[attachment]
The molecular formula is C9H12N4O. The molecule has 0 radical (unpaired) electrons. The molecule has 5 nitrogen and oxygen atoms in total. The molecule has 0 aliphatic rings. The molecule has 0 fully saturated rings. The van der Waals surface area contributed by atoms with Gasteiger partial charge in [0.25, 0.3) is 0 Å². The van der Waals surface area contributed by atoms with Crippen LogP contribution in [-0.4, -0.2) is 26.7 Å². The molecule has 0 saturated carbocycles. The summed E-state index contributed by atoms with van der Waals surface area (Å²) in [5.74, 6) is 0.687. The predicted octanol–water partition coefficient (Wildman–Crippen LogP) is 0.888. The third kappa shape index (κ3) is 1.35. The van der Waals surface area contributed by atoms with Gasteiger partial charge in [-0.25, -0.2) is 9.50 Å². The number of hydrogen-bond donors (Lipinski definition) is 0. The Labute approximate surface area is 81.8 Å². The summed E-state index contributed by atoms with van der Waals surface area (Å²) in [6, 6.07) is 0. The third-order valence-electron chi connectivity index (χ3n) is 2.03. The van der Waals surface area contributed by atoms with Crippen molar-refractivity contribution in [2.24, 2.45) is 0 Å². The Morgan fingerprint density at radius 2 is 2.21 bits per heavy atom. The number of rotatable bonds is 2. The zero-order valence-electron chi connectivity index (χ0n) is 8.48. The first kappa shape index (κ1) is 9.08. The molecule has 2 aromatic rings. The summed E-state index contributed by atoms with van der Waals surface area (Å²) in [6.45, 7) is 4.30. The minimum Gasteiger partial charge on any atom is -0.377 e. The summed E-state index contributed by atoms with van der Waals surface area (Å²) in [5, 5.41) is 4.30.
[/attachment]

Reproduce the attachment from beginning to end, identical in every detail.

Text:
The molecular formula is C9H12N4O. The molecule has 0 radical (unpaired) electrons. The molecule has 5 nitrogen and oxygen atoms in total. The molecule has 0 aliphatic rings. The molecule has 0 fully saturated rings. The van der Waals surface area contributed by atoms with Gasteiger partial charge in [0.25, 0.3) is 0 Å². The van der Waals surface area contributed by atoms with Crippen LogP contribution in [-0.4, -0.2) is 26.7 Å². The molecule has 0 saturated carbocycles. The summed E-state index contributed by atoms with van der Waals surface area (Å²) in [5.74, 6) is 0.687. The predicted octanol–water partition coefficient (Wildman–Crippen LogP) is 0.888. The third kappa shape index (κ3) is 1.35. The van der Waals surface area contributed by atoms with Gasteiger partial charge in [-0.25, -0.2) is 9.50 Å². The number of hydrogen-bond donors (Lipinski definition) is 0. The Labute approximate surface area is 81.8 Å². The summed E-state index contributed by atoms with van der Waals surface area (Å²) in [6, 6.07) is 0. The third-order valence-electron chi connectivity index (χ3n) is 2.03. The van der Waals surface area contributed by atoms with Crippen molar-refractivity contribution in [2.24, 2.45) is 0 Å². The Morgan fingerprint density at radius 2 is 2.21 bits per heavy atom. The number of rotatable bonds is 2. The zero-order valence-electron chi connectivity index (χ0n) is 8.48. The first kappa shape index (κ1) is 9.08. The molecule has 2 aromatic rings. The summed E-state index contributed by atoms with van der Waals surface area (Å²) in [6.45, 7) is 4.30. The minimum Gasteiger partial charge on any atom is -0.377 e. The summed E-state index contributed by atoms with van der Waals surface area (Å²) in [5, 5.41) is 4.30.